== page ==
Ann was not now so ready to nod assent, and my aunt murmured something I could not hear, as she was wont to do when something rubbed her against the grain; then she said with emphasis: "But child, my poor child, love, and wounded pride, and heart-ache have turned your heart and good sense. I am an old woman, and I thank God can see more clearly. It is real, true love, pleasing to the Father, Son, and Holy Ghost, aye and to the merciful Virgin and all the saints who protect you, which has bound you and Herdegen together from your infancy. He, though faithless and a sinner, still bears his love in his heart and you have not been able to root yours up and cast it out. He has done his worst, and in doing it— remember his letter—in doing it, I say, has poisoned his own young life already. In that Babel called Paris he does but reel from one pleasure to another. But how long can that last? Do you not see, as I see, that the day must come when, sickened and loathing all this folly he will deem himself the most wretched soul on earth, and look about him for the firm shore as a sailor does who is tossed about in a leaking ship at sea? Then will he call to mind the past, his childhood and youth, his pure love and yours. Then you yourself, you, Ann, will be the island haven for which he will long. Then—aye, child, it is so, you will be the only creature that may help him; and if you really crave to create happiness— if your love is as true as—not so long ago—you declared it to be, on your knees before me and with scalding tears, he, and not Master Peter must be the first on whom you should carry out your day-dreams—for I know not what other name to give to such vain imaginings."
At this Ann sobbed aloud and wrung her hands, crying: "But he cast me off, sold me for gold and silver. Can I, whom he has flung into the dust, seek to go after him? Would it beseem an honest and shamefaced maid if I called him back to me? He is happy—and he will still be happy for many long, long years amid his reckless companions; if the time should ever come of which you speak, most worshipful lady, even then he will care no more for Ann, bloomless and faded, than for the threadbare bravery in which he once arrayed himself. As for me and my love, warmly as it will ever glow in my breast, so long as I live and breathe, he will never need it in the life of pleasure in which he suns himself. It is no vain imagining that I have made my goal, and if I am to bring joy to the wretched I must seek others than he."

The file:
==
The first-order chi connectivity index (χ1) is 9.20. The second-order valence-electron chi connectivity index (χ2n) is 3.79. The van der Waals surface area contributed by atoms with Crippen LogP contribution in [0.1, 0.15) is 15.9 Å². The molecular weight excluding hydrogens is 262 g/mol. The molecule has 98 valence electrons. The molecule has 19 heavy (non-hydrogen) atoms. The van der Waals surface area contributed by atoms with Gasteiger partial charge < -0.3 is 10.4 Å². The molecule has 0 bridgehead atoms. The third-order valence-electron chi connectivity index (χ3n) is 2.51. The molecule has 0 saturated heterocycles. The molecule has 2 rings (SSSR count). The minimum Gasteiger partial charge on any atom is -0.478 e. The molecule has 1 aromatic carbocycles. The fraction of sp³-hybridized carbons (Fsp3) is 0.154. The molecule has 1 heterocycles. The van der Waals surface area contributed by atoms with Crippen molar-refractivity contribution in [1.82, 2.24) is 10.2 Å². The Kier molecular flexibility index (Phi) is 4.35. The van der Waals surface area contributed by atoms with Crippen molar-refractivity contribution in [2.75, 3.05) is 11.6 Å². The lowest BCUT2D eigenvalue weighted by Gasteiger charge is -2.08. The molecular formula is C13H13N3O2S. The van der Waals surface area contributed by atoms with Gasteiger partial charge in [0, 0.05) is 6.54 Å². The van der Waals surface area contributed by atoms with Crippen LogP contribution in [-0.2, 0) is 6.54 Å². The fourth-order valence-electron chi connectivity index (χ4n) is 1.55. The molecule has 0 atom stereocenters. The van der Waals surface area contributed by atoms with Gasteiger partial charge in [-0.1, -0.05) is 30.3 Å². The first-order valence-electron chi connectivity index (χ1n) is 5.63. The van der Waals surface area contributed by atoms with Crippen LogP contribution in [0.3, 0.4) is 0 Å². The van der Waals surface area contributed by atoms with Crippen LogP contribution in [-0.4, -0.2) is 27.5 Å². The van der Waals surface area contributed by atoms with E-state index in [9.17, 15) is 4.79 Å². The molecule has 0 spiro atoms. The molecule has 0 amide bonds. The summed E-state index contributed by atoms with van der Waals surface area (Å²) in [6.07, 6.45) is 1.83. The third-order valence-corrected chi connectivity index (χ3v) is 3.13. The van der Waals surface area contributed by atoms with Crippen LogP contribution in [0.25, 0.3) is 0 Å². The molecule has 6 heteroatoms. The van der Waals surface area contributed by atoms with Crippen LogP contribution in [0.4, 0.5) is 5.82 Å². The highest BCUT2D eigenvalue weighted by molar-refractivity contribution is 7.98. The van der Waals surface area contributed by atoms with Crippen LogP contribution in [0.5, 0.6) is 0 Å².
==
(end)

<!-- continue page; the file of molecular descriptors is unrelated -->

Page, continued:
"Right well," said my aunt, "if so be that your love is no worthier nor better than his."
And from the unhappy maid's bosom the words were gasped out: "It is verily and indeed true and worthy and deep; never was truer love . . ."
"Never?" replied my aunt, looking at her enquiringly. "Have you not read of the love of which the Scripture speaketh? Love which is able and ready to endure all things."
And the words of the Apostle came into my mind which the Carthusian sister had graven on our memories, burning them in, as it were, as being those which above all others should live in every Christian woman's heart; and whereas I had hitherto held back as beseemed me, I now came forward and said them with all the devout fervor of my young heart, as follows: "Charity suffereth long and is kind; Charity envieth not; Charity vaunteth not itself, is not puffed up; seeketh not her own, is not easily provoked, thinketh no evil; beareth all things, believeth all things, hopeth all things, endureth all things."